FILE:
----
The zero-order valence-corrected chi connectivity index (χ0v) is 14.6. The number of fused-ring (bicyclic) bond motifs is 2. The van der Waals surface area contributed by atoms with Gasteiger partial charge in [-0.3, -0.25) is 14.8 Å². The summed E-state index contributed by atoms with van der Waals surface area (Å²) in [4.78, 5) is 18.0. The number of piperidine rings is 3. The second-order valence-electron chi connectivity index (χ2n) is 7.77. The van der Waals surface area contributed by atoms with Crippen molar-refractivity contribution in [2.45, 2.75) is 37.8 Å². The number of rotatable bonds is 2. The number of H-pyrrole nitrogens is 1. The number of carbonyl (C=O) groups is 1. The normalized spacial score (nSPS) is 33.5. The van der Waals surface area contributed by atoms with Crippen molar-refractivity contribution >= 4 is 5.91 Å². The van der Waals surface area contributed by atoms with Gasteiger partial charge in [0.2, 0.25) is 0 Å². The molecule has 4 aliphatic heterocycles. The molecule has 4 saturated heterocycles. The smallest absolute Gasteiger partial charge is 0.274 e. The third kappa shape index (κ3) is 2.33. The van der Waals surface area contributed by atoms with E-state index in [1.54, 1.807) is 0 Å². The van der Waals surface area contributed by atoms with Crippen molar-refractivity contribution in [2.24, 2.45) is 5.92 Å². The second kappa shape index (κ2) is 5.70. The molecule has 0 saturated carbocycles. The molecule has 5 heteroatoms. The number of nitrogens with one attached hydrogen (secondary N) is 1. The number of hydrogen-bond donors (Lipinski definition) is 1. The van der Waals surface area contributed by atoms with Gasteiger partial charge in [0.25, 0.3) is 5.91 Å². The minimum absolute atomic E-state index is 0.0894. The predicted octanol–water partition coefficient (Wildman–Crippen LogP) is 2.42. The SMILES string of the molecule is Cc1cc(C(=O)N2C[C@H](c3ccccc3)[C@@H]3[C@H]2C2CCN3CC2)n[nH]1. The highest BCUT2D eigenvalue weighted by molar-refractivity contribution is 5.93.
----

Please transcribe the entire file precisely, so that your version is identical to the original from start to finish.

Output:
The zero-order valence-corrected chi connectivity index (χ0v) is 14.6. The number of fused-ring (bicyclic) bond motifs is 2. The van der Waals surface area contributed by atoms with Gasteiger partial charge in [-0.3, -0.25) is 14.8 Å². The summed E-state index contributed by atoms with van der Waals surface area (Å²) in [4.78, 5) is 18.0. The number of piperidine rings is 3. The second-order valence-electron chi connectivity index (χ2n) is 7.77. The van der Waals surface area contributed by atoms with Crippen molar-refractivity contribution in [2.45, 2.75) is 37.8 Å². The number of rotatable bonds is 2. The number of H-pyrrole nitrogens is 1. The number of carbonyl (C=O) groups is 1. The normalized spacial score (nSPS) is 33.5. The van der Waals surface area contributed by atoms with Crippen molar-refractivity contribution >= 4 is 5.91 Å². The van der Waals surface area contributed by atoms with Gasteiger partial charge in [0.2, 0.25) is 0 Å². The molecule has 4 aliphatic heterocycles. The molecule has 4 saturated heterocycles. The smallest absolute Gasteiger partial charge is 0.274 e. The third kappa shape index (κ3) is 2.33. The van der Waals surface area contributed by atoms with E-state index in [1.54, 1.807) is 0 Å². The van der Waals surface area contributed by atoms with Crippen molar-refractivity contribution in [2.24, 2.45) is 5.92 Å². The second kappa shape index (κ2) is 5.70. The molecule has 0 saturated carbocycles. The molecule has 5 heteroatoms. The number of nitrogens with one attached hydrogen (secondary N) is 1. The number of hydrogen-bond donors (Lipinski definition) is 1. The van der Waals surface area contributed by atoms with Gasteiger partial charge in [0.25, 0.3) is 5.91 Å². The minimum absolute atomic E-state index is 0.0894. The predicted octanol–water partition coefficient (Wildman–Crippen LogP) is 2.42. The SMILES string of the molecule is Cc1cc(C(=O)N2C[C@H](c3ccccc3)[C@@H]3[C@H]2C2CCN3CC2)n[nH]1. The highest BCUT2D eigenvalue weighted by molar-refractivity contribution is 5.93.